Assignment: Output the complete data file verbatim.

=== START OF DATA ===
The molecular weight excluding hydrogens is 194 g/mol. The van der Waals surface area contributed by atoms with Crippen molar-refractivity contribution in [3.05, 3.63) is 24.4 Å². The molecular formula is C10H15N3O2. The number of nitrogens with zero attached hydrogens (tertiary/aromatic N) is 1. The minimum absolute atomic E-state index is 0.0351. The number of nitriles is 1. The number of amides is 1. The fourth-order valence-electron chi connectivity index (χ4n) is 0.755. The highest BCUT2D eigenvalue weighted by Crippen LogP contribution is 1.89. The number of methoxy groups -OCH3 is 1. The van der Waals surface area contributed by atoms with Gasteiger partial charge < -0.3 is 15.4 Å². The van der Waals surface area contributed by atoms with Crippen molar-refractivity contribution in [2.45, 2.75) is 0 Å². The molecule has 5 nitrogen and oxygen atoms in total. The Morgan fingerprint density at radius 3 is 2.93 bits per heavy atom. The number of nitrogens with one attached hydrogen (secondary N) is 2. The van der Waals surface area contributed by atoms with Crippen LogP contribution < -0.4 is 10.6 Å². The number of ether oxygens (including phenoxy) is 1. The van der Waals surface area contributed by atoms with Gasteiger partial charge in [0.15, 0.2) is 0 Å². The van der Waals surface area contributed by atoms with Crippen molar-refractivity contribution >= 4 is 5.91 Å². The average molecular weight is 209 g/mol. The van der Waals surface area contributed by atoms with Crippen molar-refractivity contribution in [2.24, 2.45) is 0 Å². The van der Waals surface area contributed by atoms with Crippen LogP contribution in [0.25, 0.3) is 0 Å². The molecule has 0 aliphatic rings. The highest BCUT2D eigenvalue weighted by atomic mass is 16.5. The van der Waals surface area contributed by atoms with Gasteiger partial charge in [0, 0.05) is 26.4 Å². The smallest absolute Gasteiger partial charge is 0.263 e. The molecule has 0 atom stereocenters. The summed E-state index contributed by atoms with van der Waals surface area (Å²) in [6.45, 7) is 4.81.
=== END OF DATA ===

The molecular weight excluding hydrogens is 194 g/mol. The van der Waals surface area contributed by atoms with Crippen molar-refractivity contribution in [3.05, 3.63) is 24.4 Å². The molecular formula is C10H15N3O2. The number of nitrogens with zero attached hydrogens (tertiary/aromatic N) is 1. The minimum absolute atomic E-state index is 0.0351. The number of nitriles is 1. The number of amides is 1. The fourth-order valence-electron chi connectivity index (χ4n) is 0.755. The highest BCUT2D eigenvalue weighted by Crippen LogP contribution is 1.89. The number of methoxy groups -OCH3 is 1. The van der Waals surface area contributed by atoms with Gasteiger partial charge < -0.3 is 15.4 Å². The van der Waals surface area contributed by atoms with Crippen molar-refractivity contribution in [2.45, 2.75) is 0 Å². The molecule has 5 nitrogen and oxygen atoms in total. The Morgan fingerprint density at radius 3 is 2.93 bits per heavy atom. The number of nitrogens with one attached hydrogen (secondary N) is 2. The van der Waals surface area contributed by atoms with Crippen LogP contribution < -0.4 is 10.6 Å². The number of ether oxygens (including phenoxy) is 1. The van der Waals surface area contributed by atoms with Gasteiger partial charge in [0.15, 0.2) is 0 Å². The van der Waals surface area contributed by atoms with Crippen molar-refractivity contribution >= 4 is 5.91 Å². The average molecular weight is 209 g/mol. The van der Waals surface area contributed by atoms with Crippen molar-refractivity contribution in [2.24, 2.45) is 0 Å². The van der Waals surface area contributed by atoms with Crippen LogP contribution in [0.25, 0.3) is 0 Å². The molecule has 0 aliphatic rings. The highest BCUT2D eigenvalue weighted by atomic mass is 16.5. The van der Waals surface area contributed by atoms with Gasteiger partial charge in [0, 0.05) is 26.4 Å². The smallest absolute Gasteiger partial charge is 0.263 e. The molecule has 0 atom stereocenters. The summed E-state index contributed by atoms with van der Waals surface area (Å²) in [6.45, 7) is 4.81.